He wishes for the Cloths of Heaven by W B Yeats

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Had I the heavens’ embroidered cloths,

Enwrought with golden and silver light,

The blue and the dim and the dark cloths

Of night and light and the half-light;

I would spread the cloths under your feet;

But I, being poor, have only my dreams;

I have spread my dreams under your feet;

Tread softly because you tread on my dreams.

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The Irish Wolf by James McCarroll

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Seek music in the wolf’s fierce howl

Or pity in his blood shot eye,

When hunger drives him out to prowl

Beneath the rayless northern sky:

But seek not that we should forgive

The hand that strikes us to the heart,

And yet in mockery bids us live

To count our stars as they depart.

We’ve fed the tyrant with our blood;

Won all his battles-built his throne-

Established him on land and flood,

And sought his glory next our own.

We raised him from his low estate;

We plucked his pagan soul from hell,

And led him pure to heaven’s gate,

Till he, for gold, like Judas fell.

And when in one long, soulless night,

he lay unknown to wealth or fame,

We gave him empire- riches – light,

And taught him how to spell his name.

But now, ungenerous and unjust,

Forgetful of our old renown,

He bows us to the very dust;

But wears our jewels in his crown.

Postscript by Seamus Heaney

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And sometime make the time to drive out west

Into County Clare, along the Flaggy Shore,

In September or October, when the wind

And the light are working off each other

So that the ocean on one side is wild

With foam and glitter, and inland among the stones

The surface of the slate-grey lake is lit

By the earthed lightning of a flock of swans,

Their feathers roughed and ruffling, white on white,

Their fully-grown headstrong looking heads

Tucked or cresting or busy underwater.

Useless to think you’ll park and capture it

More thoroughly. You neither here or there,

A hurry through which known and strange things pass

As big soft buffetings come at the car sideways

And catch the heart off guard and blow it open.

 

On an Island by John Millington Synge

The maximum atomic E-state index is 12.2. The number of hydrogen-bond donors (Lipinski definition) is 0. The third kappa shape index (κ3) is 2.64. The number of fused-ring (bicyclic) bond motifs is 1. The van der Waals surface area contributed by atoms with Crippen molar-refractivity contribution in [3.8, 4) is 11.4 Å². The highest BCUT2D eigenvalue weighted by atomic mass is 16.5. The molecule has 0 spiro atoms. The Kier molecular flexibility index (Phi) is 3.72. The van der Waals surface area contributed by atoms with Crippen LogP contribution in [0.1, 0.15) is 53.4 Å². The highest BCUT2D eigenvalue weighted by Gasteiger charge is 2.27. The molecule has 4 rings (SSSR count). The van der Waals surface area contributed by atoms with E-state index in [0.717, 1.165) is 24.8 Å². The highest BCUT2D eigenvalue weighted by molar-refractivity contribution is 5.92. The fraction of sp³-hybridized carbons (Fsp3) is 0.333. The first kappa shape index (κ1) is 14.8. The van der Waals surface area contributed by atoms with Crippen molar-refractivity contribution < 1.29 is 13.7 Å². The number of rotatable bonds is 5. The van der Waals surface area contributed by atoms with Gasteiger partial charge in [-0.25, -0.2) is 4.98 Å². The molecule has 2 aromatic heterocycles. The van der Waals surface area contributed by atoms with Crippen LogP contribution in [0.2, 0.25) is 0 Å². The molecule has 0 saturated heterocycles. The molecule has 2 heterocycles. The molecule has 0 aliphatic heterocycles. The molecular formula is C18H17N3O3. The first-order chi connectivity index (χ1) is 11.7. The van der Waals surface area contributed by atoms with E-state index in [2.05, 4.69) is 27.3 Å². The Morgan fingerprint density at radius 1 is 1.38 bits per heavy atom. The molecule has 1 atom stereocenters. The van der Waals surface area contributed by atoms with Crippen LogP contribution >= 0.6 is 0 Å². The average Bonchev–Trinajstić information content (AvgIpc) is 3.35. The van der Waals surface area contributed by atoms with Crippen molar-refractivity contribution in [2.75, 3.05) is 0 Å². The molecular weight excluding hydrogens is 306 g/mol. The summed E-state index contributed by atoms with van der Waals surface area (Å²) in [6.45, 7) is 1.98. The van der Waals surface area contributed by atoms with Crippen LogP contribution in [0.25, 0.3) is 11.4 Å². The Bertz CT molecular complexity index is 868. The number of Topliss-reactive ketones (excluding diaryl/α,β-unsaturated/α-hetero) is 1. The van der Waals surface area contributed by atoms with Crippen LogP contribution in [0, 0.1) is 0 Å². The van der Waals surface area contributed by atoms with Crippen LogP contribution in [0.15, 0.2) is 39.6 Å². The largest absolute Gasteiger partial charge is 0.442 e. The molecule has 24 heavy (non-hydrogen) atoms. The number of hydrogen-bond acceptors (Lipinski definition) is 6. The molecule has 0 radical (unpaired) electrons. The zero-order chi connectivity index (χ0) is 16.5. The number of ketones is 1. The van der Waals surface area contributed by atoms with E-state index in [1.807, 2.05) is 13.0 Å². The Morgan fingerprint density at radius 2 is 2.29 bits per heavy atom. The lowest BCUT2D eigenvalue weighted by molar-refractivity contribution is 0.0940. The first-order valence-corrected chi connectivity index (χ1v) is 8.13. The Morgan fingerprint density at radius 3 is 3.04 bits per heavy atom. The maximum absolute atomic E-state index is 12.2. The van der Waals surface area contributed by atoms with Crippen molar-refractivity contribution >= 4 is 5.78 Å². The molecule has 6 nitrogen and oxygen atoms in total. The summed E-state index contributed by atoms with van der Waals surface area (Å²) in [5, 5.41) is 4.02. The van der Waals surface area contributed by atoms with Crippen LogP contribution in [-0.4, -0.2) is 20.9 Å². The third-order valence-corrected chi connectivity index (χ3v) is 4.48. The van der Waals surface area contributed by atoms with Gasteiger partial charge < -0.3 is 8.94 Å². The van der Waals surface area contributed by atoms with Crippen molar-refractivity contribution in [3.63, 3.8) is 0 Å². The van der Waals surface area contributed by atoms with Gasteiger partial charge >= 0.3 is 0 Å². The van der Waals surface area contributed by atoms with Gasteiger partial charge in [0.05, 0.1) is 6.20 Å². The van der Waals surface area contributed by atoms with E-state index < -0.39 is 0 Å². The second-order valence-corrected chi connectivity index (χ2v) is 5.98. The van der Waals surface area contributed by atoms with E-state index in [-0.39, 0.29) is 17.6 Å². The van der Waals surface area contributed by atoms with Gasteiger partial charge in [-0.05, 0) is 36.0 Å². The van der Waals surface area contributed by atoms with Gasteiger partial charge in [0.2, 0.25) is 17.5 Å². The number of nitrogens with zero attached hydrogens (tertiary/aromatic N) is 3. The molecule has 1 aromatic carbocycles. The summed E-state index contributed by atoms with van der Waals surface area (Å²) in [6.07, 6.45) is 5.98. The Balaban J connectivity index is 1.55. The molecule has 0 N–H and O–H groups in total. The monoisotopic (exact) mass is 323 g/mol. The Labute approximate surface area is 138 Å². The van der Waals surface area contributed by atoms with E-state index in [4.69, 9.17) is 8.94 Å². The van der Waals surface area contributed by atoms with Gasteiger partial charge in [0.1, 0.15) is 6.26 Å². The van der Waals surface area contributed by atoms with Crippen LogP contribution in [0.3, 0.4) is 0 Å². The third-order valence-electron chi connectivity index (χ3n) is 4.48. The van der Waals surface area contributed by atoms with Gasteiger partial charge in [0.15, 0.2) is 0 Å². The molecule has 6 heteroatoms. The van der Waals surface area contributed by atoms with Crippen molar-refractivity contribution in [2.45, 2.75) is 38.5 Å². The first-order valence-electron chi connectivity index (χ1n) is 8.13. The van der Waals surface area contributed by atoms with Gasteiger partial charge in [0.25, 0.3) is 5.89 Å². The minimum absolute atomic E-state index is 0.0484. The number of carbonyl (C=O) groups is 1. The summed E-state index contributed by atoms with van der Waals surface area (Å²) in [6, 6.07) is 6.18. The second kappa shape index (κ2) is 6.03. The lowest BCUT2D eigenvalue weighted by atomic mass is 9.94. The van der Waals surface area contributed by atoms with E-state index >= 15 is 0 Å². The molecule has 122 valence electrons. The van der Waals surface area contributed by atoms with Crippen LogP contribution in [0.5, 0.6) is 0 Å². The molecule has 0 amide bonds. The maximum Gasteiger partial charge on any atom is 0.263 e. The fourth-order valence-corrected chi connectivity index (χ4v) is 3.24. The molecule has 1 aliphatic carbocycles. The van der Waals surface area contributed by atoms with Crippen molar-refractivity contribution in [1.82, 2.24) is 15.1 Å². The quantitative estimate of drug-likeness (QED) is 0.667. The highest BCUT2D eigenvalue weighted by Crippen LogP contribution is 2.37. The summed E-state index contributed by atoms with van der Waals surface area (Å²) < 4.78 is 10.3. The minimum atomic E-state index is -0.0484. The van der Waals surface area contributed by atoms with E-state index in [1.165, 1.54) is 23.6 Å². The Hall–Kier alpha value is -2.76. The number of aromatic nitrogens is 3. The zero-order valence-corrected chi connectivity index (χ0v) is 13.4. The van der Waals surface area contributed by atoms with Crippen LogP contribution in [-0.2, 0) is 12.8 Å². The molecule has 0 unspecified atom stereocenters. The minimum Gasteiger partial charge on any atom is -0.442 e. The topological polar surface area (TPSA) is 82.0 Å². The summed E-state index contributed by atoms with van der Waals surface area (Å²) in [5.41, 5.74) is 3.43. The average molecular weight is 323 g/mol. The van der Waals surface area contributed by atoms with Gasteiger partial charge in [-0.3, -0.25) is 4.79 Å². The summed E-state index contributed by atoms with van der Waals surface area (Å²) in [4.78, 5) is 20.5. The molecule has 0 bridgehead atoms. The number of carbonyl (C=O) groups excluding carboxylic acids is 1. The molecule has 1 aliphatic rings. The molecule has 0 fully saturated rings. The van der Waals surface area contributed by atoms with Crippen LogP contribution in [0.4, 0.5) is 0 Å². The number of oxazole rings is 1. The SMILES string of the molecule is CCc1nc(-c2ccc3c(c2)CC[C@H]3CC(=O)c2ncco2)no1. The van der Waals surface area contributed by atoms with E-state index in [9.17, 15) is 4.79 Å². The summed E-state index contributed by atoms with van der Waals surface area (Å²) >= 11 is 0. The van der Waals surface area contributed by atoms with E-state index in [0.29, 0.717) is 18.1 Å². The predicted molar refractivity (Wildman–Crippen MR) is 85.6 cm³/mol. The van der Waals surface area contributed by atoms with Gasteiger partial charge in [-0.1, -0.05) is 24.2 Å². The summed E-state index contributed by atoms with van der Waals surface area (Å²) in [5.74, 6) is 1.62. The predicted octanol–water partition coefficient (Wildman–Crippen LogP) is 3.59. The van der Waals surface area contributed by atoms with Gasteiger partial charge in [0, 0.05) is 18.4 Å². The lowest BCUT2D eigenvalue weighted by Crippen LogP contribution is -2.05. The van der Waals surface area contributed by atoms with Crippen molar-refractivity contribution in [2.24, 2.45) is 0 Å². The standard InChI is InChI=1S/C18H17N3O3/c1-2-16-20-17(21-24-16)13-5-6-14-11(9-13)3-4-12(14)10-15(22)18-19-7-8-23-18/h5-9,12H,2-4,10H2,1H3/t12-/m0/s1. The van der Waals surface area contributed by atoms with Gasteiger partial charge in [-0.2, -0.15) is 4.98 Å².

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You’ve plucked a curlew, drawn a hen,

Washed the shirts of seven men,

You’ve stuffed my pillow, stretched the sheet,

And filled the pan to wash your feet,

You’ve cooped the pullets, wound the clock,

And rinsed the young man’s drinking crock,

And now we’ll dance to jigs and reels,

Nailed boots chasing girls naked heels

Until your father starts to snore,

And Jude, now you’re married, will stretch on the floor.

 

Irish Poetry

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For Father’s day this year, my oldest son gave me the 23 & Me DNA test so I could trace my roots and ancestry. A part of that has been with held to me most of my life. That part has been revealed and now makes a lot of sense to me.

MY DNA

So, in a tribute to my Irish forefathers and mothers, I want to feature some select Irish poetry. I hope you can appreciate this art as much as I do. A few years ago, a friend of mine, Patrick Mulcahy gave me a book of Irish poetry and I loved it then and even more now. Thanks Pat!

Patrick

 

When You Are Old by W.B. Yeats

When you are old and grey and full of sleep

And nodding by the fire take down this book,

And slowly read, and dream of the soft look

Your eyes had once, and of their shadows deep.

 

How many loved your moments of glad grace,

And loved your beauty with love false or true,

But one man loved the pilgrim soul in you,

And loved the sorrows of your changing face,

 

And bending down beside the glowing bars,

Murmur, a little sadly, of how Love fled

And paced upon the mountains overhead

And hid his face amid a crowd of stars.

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